The End of the Innocence: A Letter to Dr. William Henry Cosby

Dear Dr. Cosby,

I grew up in the 1970s and 1980s and am one of your children. Of course, not one of your biological children, but rather one of the millions of kids who were Black, Brown, urban, middle class or any number of diverse upbringings who were deeply influenced by your shows and your comedy. You influenced our lives in profound ways. Hell, I read your book Fatherhood decades before I ever became a father. You were the blueprint for so many of us who grew without a father, either in the home, in the picture or anywhere on the horizon. It is with this profound respect that I am now writing you to ask that you come out and speak. You words have influenced so many, inspired so many, it is only through your voice that the truth can come to light.

I have avoided reading or watching much of the coverage of the allegations of which you are accused, not because of any moral high ground, but because I did not know, do not know what to believe. I do know one thing Dr. Cosby, the sheer number of women, the length of time the allegations have taken place, and your continued silence, speaks volumes. Rather than continue disrespecting the women who have stepped forward, rather than continuing to discredit them through your attorney and your silence, speak.

Your words and storytelling are grounded in the deep African tradition of storytelling and truth telling. Now, more than ever, we need that truth.

As I said, I am one of your children. I cried when your biological son Enis was killed just miles from where I went to college, and from where I would eventually live when I returned to Los Angeles in 2003, where I became a classroom teacher. My incessant channel surfing always stopped whenever I came across The Cosby Show, A Different World, and especially The Fat Albert Show. I never tired of watching those shows because as a 20 year old in the '90s I learned something, and even now in my 40s I still learned and gleaned lessons from your wisdom.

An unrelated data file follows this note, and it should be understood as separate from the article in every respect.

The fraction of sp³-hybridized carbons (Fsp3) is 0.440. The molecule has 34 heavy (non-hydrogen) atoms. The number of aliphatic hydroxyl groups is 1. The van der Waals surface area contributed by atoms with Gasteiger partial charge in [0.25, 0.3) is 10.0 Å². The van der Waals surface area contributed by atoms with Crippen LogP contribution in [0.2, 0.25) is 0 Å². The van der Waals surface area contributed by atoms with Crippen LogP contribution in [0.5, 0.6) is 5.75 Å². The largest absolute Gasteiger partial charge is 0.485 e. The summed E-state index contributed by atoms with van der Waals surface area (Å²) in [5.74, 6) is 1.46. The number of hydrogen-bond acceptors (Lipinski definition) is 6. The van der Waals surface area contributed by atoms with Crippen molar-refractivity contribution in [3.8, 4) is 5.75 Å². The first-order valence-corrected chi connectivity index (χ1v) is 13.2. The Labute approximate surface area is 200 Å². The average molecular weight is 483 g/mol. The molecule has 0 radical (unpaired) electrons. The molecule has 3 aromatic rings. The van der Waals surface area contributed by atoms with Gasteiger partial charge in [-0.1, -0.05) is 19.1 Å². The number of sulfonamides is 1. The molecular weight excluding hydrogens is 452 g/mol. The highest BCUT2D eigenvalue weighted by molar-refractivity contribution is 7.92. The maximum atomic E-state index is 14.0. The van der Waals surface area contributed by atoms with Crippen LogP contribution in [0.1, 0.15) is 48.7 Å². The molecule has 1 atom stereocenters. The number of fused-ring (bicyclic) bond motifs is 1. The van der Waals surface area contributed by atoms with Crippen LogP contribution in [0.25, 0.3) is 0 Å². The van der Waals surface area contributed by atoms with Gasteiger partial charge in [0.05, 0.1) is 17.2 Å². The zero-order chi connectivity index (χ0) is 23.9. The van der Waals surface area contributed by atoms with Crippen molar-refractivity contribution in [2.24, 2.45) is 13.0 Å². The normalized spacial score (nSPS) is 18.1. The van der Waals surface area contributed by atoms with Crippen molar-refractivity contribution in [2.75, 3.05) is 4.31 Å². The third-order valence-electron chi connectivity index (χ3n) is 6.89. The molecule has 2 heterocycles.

As a graduate student at Temple University in the 2000s, I relished the "Fireside Chats" that took place the first few years I was in the College of Education. Even though the majority of the conversation was focused towards pre-service teachers, I was always eager to sit at the foot of the story teller and truth teller who made education and teaching plain to everyone in the audience, even those who had already earned their degrees. I sat silently when Dr. Michael Eric Dyson and others derided you for "blaming the victim" in your speeches condemning much of the Black community. I sat silently when people said you were a "sell-out" for airing dirty laundry about some of the unspoken "truths" which exist in urban areas. I sat silently when your book Come On People was applauded by the wrong people, those outside of our community who said, look even Cosby is agreeing with the notion of Black pathology -- even though I did not think, and do not think that was an accurate portrayal of your words.

Dr. Cosby, dad, I can no longer sit silently.

As a father of a three-year-old son, I am fortunate to not have to explain the current situation to him. I can shield him from whenever I am watching the Melissa Harris-Perry Show on MSNBC which on Sunday laid out the details, as much as possible, in a poignant way, in such a way that I was forced to wipe a tear from my eye. That tear was there not just because of the accusations, but because I felt deeply disturbed concerning the women who were telling their story. I have fought against silencing and, even though I still do not know what to believe, I do believe their stories have merit and validity. That tear was also there, in part, because this situation has signaled, quite loudly to us in Generation X, that it is no longer 1984, The Cosby Show is no longer number one, and "America's Dad" is no longer infallible. In other words, this is one of those defining moments in one's life when (s)he truly knows they are grown-up.

I do not lament being older. There are a host of things which are far more easily accomplished as a 40something as opposed to a 20something. Some people take me more seriously, I have the advantage of experience, and of course, I have my son. To many, all of these things represent being "grown-up." What is so... what is so sadly ironic about your situation Dr. Cosby is that even now, again, you are teaching us. This time you are teaching us that there is no such thing as innocence, and that television is just entertainment. Perhaps that lesson, even though we have conceptually known this for decades, is the hardest one to reconcile.

In closing, please, just one more time, show us what it means to be a grown-up, a man, a father, and for many of us, the strong Black man we held you up to be. Please Dr. Cosby, your children are crying. Most importantly, the women who have accused you are crying. We all need you to be the truth-teller one more time.

Sincerely, your "son"...